Friday, December 5, 2008

Nine Questions About The Big 3 Bailout

A few questions about the Big 3 bailout....

1) After being thoroughly chastised for arriving in D.C. in private jets for their first Subsidy Session, the Detroit CEO's appear to have learned the value of The Meaningless Symbolic Gesture. I think they all pulled into Washington in hybrids this time, simply because cars that run on BS, rhetoric, and moonbeams haven't been invented yet and were unavailable.
Anyway, question #1 is.... since corporate jets are, by almost any standard, nothing but an ego boost, are the Big 3 automakers going to sell the jets? Should there be a string attached requiring them to get rid of them, if the jets were a dealbreaker in the previous episode of Dancing For Dollars?

2) How many American automakers have already gone out of business? Is there something special about these three?

3) Companies based overseas who have opened auto plants in the Southeast appear to be doing ok. When is the last time someone got drunk enough to open a major automobile factory in Detroit?

4) Are all industries in need of a bailout based in "Blue" states? Just curious. Wondering if there's a correlation between worldview and business practices.

5) The United Auto Workers gave the Obama campaign 80 million dollars. I'm sure there were no strings attached. Obama has resigned from the Senate so he won't have to vote on this. The only sane way to bail out the Big 3 (without requiring another bailout in 20 minutes) will be to rip up the current Union contracts. Do you think some people are going to be, um, pissed?

6) A lot of people are pointing to the success of the previous Chrysler bailout , the one engineered by Lee Iacocca. Did that do any good, or did it just postpone misery?

7) I have a four year old F-150. I've taken good care of it. But I've already had to put $1,800 into it, and another $2,000 is probably on the way.
Every time I go to a dealer (the backbones of our small towns, the economic linchpins of our communities, blah blah blah) the repair quote is higher than the price charged by a smaller shop.
The other two vehicles in my Earth-Warming Fleet are imports, or should I say, their parent companies are Japanese. These cars haven't needed any major repairs in the last 5 years.
And when these vehicles do go into the shop, I don't go into cardiac arrest.
(I grew up on a Chevy-oriented farm. Switched to Fords about 10 years ago. I recently decided that I'm not going to buy another American made vehicle. Ever.)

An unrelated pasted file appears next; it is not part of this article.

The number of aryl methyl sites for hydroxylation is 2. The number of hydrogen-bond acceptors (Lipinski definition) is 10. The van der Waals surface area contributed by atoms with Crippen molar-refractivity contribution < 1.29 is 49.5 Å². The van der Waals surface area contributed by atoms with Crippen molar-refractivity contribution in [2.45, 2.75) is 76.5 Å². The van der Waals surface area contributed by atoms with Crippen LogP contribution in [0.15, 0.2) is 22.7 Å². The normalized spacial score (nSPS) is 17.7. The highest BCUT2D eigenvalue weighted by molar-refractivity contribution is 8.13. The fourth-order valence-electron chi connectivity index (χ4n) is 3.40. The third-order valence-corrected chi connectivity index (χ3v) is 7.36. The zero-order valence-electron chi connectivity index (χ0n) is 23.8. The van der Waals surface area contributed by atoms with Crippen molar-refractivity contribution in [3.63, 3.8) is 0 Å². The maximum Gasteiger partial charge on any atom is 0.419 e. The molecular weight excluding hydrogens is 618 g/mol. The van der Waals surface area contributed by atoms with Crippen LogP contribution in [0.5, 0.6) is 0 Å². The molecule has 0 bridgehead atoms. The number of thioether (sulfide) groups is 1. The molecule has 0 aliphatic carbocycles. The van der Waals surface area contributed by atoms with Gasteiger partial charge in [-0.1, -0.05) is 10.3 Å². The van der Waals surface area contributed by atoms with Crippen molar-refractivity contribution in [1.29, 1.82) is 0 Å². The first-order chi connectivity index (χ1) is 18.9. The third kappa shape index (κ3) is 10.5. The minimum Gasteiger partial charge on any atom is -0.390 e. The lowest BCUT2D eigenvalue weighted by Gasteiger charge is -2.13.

I realize that this isn't a representative sample, but what's up with that?

8) If your organization is in trouble, and people start saying you are "too big to be allowed to fail", hasn't your size become a liability instead of an asset? Isn't the market already telling you that you're too big to pay attention to everything you're doing, and you need to trim some fat?

9) If the bailout goes through Congress and Obama signs it, does anyone want to place any wagers on how long before one of the Big 3 goes bankrupt or needs yet another bailout? I'm putting the over/under at July 1, 2011.


Fester said...

Besides the pratical arguments, you have to ask yourself about the moral arguments.

Is it really moral to tell a person who when they had the voluntary choice to support or not support a company with their money they made a choice to support company A with x amount of money. Now the government is coming in and telling those same people that they did not choose the right company or if they did they did not pay enough for their automobile and now the government is going to take more money from them under threat of jail and give it to those companies. So maybe you bought a honda, well now you also bought part of a Chevy, but didn't even get a spark plug out of the deal, or you bought a GM truck and paid $30,000 but that isn't enough so the government is going to take another $2,000 from you in taxes and give it to GM so your truck really cost you $32,000.

Anonymous said...

Uhm... American Airlines and Continental are both here in "Real America," and they needed a bailout in 2001/2002, IIRC.

Also, I assure you that despite it's being in New York, Wall Street would be blood red if the people who worked there actually lived there.

The Whited Sepulchre said...

Fester, Pete,
Good points, one and all.

What I think we're seeing is the Red States having the highest concentration of "traditional" welfare cases. The Blue states have the Big Time corporate welfare thing figured out. There are thirty some-odd states that Obama said would be in budget trouble (when he spoke at the governor's meetup a week ago).
I'm gonna be looking at the Red/Blue divide on that issue when I get a chance.

I think both of you know already that I don't vote Red or Blue, but none of the above.